Government officials call for renewed efforts to combat an epidemic of child-related injuries
Children fishing at Dau Tieng Lake in the southern Tay Ninh Province, some 100 kilometers northwest of Ho Chi Minh City. Experts worry that child injuries could hinder the country's socio-development goals for years to come.
At a conference held earlier this week in Hanoi, authorities called attention to one of Vietnam's most glaring problems: child safety.
"We have children who must collect scrap metal for their livelihood and end up getting killed or injured by unexploded ordinance," said Nguyen Trong An, deputy head of the Department for Protection and Care of Children.
"We have children who have to cross makeshift bridges to go to schools. It's time to acknowledge that child injuries could push families [and the whole nation] into poverty."
An cautioned that Vietnam is in danger of failing to meet its Millennium Development Goal of reducing the under-five child mortality rate by two thirds.
Experts like An are pushing for a greater investment in a new nine-year program aimed at preventing child injuries. So far, government efforts to combat the issue have fallen flat.
Nearly 8,000 children and adolescents in Vietnam died from unintentional injuries in 2007. The causes included traffic accidents, poisonings and falls.
In April 2010 UNICEF and the Alliance for Safe Children released data indicating that child injuries account for almost half of the roughly 1.4 million child deaths recorded each year.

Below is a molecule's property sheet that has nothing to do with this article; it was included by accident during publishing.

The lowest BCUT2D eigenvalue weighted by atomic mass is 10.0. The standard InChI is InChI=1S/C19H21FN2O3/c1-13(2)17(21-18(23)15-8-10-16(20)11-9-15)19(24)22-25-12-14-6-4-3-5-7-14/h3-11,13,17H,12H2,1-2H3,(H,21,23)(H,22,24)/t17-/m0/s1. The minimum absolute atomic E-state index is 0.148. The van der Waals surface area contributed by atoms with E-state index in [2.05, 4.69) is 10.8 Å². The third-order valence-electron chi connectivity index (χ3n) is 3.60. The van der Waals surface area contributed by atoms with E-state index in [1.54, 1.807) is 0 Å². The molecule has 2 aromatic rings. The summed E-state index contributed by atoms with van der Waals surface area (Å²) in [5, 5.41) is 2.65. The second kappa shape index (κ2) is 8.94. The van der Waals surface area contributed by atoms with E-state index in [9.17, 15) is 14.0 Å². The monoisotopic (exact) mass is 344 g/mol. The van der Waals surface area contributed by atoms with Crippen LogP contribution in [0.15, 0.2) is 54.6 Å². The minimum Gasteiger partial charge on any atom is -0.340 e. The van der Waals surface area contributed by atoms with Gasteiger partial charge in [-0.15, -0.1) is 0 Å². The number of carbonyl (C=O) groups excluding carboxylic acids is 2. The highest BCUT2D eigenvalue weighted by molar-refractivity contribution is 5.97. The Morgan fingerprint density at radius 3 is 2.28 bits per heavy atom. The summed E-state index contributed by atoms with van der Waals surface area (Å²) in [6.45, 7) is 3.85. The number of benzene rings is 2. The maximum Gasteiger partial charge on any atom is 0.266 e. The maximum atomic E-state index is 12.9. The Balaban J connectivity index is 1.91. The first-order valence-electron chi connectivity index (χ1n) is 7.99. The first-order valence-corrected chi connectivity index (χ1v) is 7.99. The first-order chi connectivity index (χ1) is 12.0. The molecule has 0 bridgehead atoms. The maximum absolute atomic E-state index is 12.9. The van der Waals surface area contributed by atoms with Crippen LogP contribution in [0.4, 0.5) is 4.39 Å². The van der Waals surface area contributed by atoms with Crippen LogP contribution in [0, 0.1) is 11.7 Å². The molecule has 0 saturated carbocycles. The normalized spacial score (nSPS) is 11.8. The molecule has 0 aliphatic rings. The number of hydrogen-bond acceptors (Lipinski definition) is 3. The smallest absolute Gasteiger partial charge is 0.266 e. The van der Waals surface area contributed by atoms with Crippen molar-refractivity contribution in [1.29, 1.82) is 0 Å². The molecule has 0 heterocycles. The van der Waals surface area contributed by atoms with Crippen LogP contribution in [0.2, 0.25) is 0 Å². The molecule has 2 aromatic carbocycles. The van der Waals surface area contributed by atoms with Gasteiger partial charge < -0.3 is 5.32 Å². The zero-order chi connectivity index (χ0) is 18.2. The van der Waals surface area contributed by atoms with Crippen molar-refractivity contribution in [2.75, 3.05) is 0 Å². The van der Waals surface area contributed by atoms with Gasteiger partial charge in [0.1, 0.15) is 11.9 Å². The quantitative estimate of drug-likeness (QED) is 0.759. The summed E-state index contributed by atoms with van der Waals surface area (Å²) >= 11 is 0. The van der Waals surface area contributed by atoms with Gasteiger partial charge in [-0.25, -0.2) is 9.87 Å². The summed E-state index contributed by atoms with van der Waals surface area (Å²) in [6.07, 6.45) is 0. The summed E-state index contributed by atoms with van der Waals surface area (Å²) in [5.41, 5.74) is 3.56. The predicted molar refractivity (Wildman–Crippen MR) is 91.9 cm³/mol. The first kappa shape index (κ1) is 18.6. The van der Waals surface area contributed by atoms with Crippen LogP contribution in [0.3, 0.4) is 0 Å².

Water was still Vietnam's greatest killer. In December of 2008, the United Nations Children's Fund (UNICEF) reported that 10 children drowned every day in Vietnam. Drowning killed nearly six times as many children as communicable diseases, the study found. Had the injuries been prevented, Vietnam's under-five mortality rate would have fallen by almost 40 percent.
A government campaign to reduce child injuries, launched in 2002, failed to have a substantive impact.
According to Pham Viet Cuong, director of the Center for Injury Policy, the $2 million effort did not manage to reduce the rate of injuries for children in many categories. "On many levels public awareness of this issue is still quite low," Cuong said. "In many localities, authorities and officials lack extensive knowledge about child injury prevention."
Cuong suggested establishing a national committee to deal with child injuries. He further advised the implementation of a centralized data system that could track child injuries and death rates across every locality.
Tran Quang Quy, deputy minister of Education and Training, said the ministry is looking to create mandatory swimming lessons in schools. Quy is also considering a curriculum that would teach kids how to prevent water accidents.
Regional officials seemed eager for the help.
In the southern Bac Lieu Province, drowning has killed more than 40 children since 2006. The province has recorded nearly 5,500 juvenile injuries in the same time period.
Vu Van Hoa, deputy chairman of Bac Lieu Province People's Committee - the local government - said many parents in the region have migrated to big cities seeking employment. In many cases, they've left their children in the care of elderly relatives.
"All of our efforts to educate the public failed to reduce accident rates," Hoa said. "Child injuries have caused major consequences in the lives of many families and yet, we still don't have a national program to deal with this issue."